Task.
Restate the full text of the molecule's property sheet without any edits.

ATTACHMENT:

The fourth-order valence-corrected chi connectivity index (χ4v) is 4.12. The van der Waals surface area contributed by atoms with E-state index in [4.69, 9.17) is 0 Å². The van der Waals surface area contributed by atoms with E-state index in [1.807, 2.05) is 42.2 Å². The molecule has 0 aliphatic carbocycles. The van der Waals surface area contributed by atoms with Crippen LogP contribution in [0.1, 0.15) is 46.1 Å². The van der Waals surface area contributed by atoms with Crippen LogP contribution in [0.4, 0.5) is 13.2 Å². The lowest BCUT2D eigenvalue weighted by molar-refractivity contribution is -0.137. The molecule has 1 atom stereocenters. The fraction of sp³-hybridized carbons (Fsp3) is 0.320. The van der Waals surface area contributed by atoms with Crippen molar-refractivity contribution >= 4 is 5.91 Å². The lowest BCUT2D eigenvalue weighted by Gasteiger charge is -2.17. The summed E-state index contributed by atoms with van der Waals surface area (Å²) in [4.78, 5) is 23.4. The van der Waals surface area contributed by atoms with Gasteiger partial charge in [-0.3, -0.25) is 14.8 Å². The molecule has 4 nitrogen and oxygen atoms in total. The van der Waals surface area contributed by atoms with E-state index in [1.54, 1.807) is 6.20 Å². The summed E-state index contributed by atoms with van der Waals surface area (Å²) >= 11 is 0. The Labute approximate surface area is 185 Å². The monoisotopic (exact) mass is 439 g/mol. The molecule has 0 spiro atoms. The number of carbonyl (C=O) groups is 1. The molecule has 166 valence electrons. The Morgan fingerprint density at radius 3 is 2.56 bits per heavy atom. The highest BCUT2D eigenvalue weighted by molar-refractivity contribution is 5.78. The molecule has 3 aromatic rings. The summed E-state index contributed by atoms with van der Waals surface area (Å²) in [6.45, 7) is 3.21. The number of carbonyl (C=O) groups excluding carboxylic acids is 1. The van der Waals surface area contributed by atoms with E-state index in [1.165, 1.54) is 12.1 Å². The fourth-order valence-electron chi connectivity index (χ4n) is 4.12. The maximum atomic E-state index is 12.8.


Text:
The fourth-order valence-corrected chi connectivity index (χ4v) is 4.12. The van der Waals surface area contributed by atoms with E-state index in [4.69, 9.17) is 0 Å². The van der Waals surface area contributed by atoms with E-state index in [1.807, 2.05) is 42.2 Å². The molecule has 0 aliphatic carbocycles. The van der Waals surface area contributed by atoms with Crippen LogP contribution in [0.1, 0.15) is 46.1 Å². The van der Waals surface area contributed by atoms with Crippen LogP contribution in [0.4, 0.5) is 13.2 Å². The lowest BCUT2D eigenvalue weighted by molar-refractivity contribution is -0.137. The molecule has 1 atom stereocenters. The fraction of sp³-hybridized carbons (Fsp3) is 0.320. The van der Waals surface area contributed by atoms with Crippen molar-refractivity contribution >= 4 is 5.91 Å². The lowest BCUT2D eigenvalue weighted by Gasteiger charge is -2.17. The summed E-state index contributed by atoms with van der Waals surface area (Å²) in [4.78, 5) is 23.4. The van der Waals surface area contributed by atoms with Gasteiger partial charge in [-0.3, -0.25) is 14.8 Å². The molecule has 4 nitrogen and oxygen atoms in total. The van der Waals surface area contributed by atoms with E-state index in [1.54, 1.807) is 6.20 Å². The summed E-state index contributed by atoms with van der Waals surface area (Å²) >= 11 is 0. The Labute approximate surface area is 185 Å². The monoisotopic (exact) mass is 439 g/mol. The molecule has 0 spiro atoms. The number of carbonyl (C=O) groups is 1. The molecule has 166 valence electrons. The Morgan fingerprint density at radius 3 is 2.56 bits per heavy atom. The highest BCUT2D eigenvalue weighted by molar-refractivity contribution is 5.78. The molecule has 3 aromatic rings. The summed E-state index contributed by atoms with van der Waals surface area (Å²) in [6.45, 7) is 3.21. The number of carbonyl (C=O) groups excluding carboxylic acids is 1. The van der Waals surface area contributed by atoms with E-state index in [1.165, 1.54) is 12.1 Å². The fourth-order valence-electron chi connectivity index (χ4n) is 4.12. The maximum atomic E-state index is 12.8.